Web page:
Matt Turner

Matt Turner, executive vice chancellor for administration with the West Virginia Higher Education Policy Commission, said companies looking to locate to West Virginia are concerned about finding “a skilled, highly educated workforce" here.

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CHARLESTON — Education is a main concern for state legislators as they prepare for their 60-day session beginning on Wednesday, but it’s not just K-12 classrooms they must consider – it’s providing the state’s students with the ability to attend institutions of higher learning and increasing higher education enrollment numbers.

On Friday, during the West Virginia Press Association’s Legislative Lookahead held at the Culture Center, George Zimmerman, assistant vice president of enrollment management at West Virginia University; Fred Albert, president of the American Federation of Teachers–West Virginia; Dr. Carla Warren, director of educator development and support services with the West Virginia Department of Education; and Matt Turner, executive vice chancellor for administration with the West Virginia Higher Education Policy Commission, discussed what they believe should be high priority legislation.

According to Zimmerman, colleges and universities in West Virginia are facing declining enrollment numbers.

Factors for this decline include the “demographic cliff,” a result of the nationwide decline in birth rates beginning during the 2008 economic downturn, and the need to increase “student readiness skills” before entering an institution of higher education, Zimmerman stated.

“We have heard about the (low) math and English scores, we have heard about the need to better support our students, and that is something we are looking at, I know, at WVU,” Zimmerman said, adding that throughout the summer, students can visit the university via various programs to feel better prepared.

As a former middle school math teacher, Albert added that the numbers of those who enter teacher education programs are in serious decline.

“So, what can we do?” Albert asked. “Well, we can support our teachers for one. You know, respect is not just an Aretha Franklin saying. Respect is a real practice.”

Ensuring the safety of all who are present in a school facility, increasing salaries and lowering class sizes are just a few ways to show educators respect, Albert continued.

Warren added that teacher recruitment is needed in West Virginia to fill the 1,544 classroom positions that are currently led by those who are not certified to teach that subject, or grade level.

“We have certified teachers, but they are teaching outside of their content area,” Warren began, adding that of the 18 teacher preparation programs in the state, nine of them graduated less than 20 teachers last year. In three of those programs, no students graduated with a teaching degree.

“We know that teachers are not coming to the profession,” Warren stated, noting that this trend began before the pandemic.

One of the ways that the state has been working to address this is through the innovative Grow Your Own WV Pathway to Teaching,” Warren continued. This program financially assists students who want to become teachers by providing them dual-credit opportunities while still in high school. There is also an incremental wage structure for the apprenticeship model through the U.S. Department of Labor.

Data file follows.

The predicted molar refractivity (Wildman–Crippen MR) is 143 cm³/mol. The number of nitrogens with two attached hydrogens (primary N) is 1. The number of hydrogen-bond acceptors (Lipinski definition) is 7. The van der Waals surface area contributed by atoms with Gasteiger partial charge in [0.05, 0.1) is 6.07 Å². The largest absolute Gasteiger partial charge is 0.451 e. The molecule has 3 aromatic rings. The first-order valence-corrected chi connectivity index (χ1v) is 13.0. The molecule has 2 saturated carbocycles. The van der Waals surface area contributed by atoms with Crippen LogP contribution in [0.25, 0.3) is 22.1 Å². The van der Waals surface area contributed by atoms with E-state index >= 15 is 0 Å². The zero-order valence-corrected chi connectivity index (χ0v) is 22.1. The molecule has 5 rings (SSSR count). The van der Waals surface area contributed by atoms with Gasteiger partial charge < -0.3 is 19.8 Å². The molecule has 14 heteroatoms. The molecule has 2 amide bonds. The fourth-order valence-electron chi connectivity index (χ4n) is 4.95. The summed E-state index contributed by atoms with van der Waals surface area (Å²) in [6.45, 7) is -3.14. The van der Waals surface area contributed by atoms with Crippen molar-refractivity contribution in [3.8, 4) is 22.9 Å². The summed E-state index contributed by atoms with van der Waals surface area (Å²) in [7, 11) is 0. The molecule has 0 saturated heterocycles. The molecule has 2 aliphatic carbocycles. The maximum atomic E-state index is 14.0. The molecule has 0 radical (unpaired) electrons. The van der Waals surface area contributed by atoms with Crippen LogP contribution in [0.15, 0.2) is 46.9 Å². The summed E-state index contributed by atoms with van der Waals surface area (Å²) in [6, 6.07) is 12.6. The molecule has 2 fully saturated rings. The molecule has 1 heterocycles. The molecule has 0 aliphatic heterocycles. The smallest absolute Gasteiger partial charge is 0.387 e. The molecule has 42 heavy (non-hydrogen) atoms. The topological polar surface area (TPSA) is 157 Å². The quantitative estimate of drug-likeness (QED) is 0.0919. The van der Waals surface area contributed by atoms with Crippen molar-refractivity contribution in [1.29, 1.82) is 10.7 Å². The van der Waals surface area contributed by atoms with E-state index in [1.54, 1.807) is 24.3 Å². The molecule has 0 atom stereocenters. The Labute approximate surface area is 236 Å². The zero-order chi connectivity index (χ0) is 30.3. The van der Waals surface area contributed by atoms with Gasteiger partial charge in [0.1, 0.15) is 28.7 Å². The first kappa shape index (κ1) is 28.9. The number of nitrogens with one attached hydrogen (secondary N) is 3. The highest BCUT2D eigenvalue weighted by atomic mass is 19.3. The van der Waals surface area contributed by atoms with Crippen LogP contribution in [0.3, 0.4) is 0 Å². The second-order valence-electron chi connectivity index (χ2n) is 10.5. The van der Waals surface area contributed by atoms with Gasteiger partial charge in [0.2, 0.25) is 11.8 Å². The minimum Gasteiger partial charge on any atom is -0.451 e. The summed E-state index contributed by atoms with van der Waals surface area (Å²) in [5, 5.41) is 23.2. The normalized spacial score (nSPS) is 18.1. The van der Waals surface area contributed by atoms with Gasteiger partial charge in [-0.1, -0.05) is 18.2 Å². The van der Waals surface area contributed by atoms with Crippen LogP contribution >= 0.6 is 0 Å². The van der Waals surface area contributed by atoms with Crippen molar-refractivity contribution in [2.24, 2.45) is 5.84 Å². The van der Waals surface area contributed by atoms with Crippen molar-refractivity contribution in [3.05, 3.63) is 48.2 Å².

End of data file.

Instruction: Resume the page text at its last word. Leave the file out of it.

“We are removing barriers such as cost and time, particularly, but we are increasing levels of support,” Warren said. “This can only happen with strong partnerships. So, we’re working with workforce, we’re working with labor, we’re working with government to make sure that all of the pieces are in place. It is an ongoing challenge for us, but one that we are willing to take on.”

Turner added that there is a market for post-secondary education in West Virginia.

“Our class of 2021 had the lowest college going rate since we have been tracking numbers – just under 46% – 45.9%,” Turner said.

He said economic development is “blossoming” in West Virginia, but a primary concern of employers is finding “a skilled, highly educated workforce.”

“We have got to create these pathways for our young people and continue to cultivate an atmosphere that is conducive to business and good jobs that will pay families a good, strong living wage and enable them to prosper here in West Virginia. So, that’s what the employers are telling us–a high school diploma is not good enough,” Turner continued.

Like the Grow Your Own Pathway program, Turner said it would be beneficial to have a “statewide, state-funded” dual-credit program for all high school students who take college courses.

He said this would help colleges and universities matriculate students in all fields of interest, including health care, IT and manufacturing.

“We do have fantastic programs, but getting the word out is tough, and reaching that student who has never had that person who told them what college is about and what it is going to be is tough,” Turner said, adding that there are still many first generation college students throughout the state who can use help.

In response to a question about state funding for higher education, Turner said that the percentage of funding has “significantly dropped” over the last 20 years as part of a nationwide trend.

Following a recent legislative policy change, Turner said that beginning next year state funding for higher education will begin to be based upon performance, which will include enrollment data.

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